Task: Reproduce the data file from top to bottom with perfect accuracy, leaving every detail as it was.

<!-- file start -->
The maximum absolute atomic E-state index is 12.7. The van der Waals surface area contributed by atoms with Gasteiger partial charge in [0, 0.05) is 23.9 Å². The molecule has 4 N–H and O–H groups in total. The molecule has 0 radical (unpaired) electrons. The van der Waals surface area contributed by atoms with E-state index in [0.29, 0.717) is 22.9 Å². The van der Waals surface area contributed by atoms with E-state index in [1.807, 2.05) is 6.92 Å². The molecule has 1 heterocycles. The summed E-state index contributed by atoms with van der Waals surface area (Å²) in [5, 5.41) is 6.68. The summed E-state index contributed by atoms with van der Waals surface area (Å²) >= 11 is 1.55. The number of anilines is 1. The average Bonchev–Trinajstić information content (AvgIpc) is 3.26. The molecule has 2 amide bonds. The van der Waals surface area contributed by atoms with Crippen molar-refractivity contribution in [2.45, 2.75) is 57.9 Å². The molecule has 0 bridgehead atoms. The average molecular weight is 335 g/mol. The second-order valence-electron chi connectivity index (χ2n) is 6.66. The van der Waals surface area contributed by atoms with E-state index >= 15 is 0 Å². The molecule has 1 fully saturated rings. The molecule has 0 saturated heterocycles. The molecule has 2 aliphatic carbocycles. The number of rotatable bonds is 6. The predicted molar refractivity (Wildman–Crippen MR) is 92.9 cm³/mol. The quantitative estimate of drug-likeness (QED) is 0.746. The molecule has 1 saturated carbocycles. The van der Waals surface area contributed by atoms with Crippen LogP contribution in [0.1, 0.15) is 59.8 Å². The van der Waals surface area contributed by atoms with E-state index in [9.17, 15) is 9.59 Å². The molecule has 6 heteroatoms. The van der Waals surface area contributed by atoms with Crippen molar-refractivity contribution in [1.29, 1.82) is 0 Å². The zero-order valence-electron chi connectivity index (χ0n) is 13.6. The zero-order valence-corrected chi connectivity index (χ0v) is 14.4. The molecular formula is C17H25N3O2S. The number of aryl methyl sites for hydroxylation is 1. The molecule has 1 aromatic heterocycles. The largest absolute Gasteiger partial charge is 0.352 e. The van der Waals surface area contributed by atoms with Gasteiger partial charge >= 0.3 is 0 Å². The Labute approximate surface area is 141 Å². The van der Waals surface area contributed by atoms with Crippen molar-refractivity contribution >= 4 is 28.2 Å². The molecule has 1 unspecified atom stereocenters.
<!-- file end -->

The maximum absolute atomic E-state index is 12.7. The van der Waals surface area contributed by atoms with Gasteiger partial charge in [0, 0.05) is 23.9 Å². The molecule has 4 N–H and O–H groups in total. The molecule has 0 radical (unpaired) electrons. The van der Waals surface area contributed by atoms with E-state index in [0.29, 0.717) is 22.9 Å². The van der Waals surface area contributed by atoms with E-state index in [1.807, 2.05) is 6.92 Å². The molecule has 1 heterocycles. The summed E-state index contributed by atoms with van der Waals surface area (Å²) in [5, 5.41) is 6.68. The summed E-state index contributed by atoms with van der Waals surface area (Å²) >= 11 is 1.55. The number of anilines is 1. The average Bonchev–Trinajstić information content (AvgIpc) is 3.26. The molecule has 2 amide bonds. The van der Waals surface area contributed by atoms with Crippen molar-refractivity contribution in [2.45, 2.75) is 57.9 Å². The molecule has 0 bridgehead atoms. The average molecular weight is 335 g/mol. The second-order valence-electron chi connectivity index (χ2n) is 6.66. The van der Waals surface area contributed by atoms with E-state index >= 15 is 0 Å². The molecule has 1 fully saturated rings. The molecule has 0 saturated heterocycles. The molecule has 2 aliphatic carbocycles. The number of rotatable bonds is 6. The predicted molar refractivity (Wildman–Crippen MR) is 92.9 cm³/mol. The quantitative estimate of drug-likeness (QED) is 0.746. The molecule has 1 saturated carbocycles. The van der Waals surface area contributed by atoms with Crippen LogP contribution in [0.1, 0.15) is 59.8 Å². The van der Waals surface area contributed by atoms with E-state index in [9.17, 15) is 9.59 Å². The molecule has 6 heteroatoms. The van der Waals surface area contributed by atoms with Crippen molar-refractivity contribution in [1.29, 1.82) is 0 Å². The zero-order valence-electron chi connectivity index (χ0n) is 13.6. The zero-order valence-corrected chi connectivity index (χ0v) is 14.4. The molecular formula is C17H25N3O2S. The number of aryl methyl sites for hydroxylation is 1. The molecule has 1 aromatic heterocycles. The largest absolute Gasteiger partial charge is 0.352 e. The van der Waals surface area contributed by atoms with Gasteiger partial charge >= 0.3 is 0 Å². The Labute approximate surface area is 141 Å². The van der Waals surface area contributed by atoms with Crippen molar-refractivity contribution >= 4 is 28.2 Å². The molecule has 1 unspecified atom stereocenters.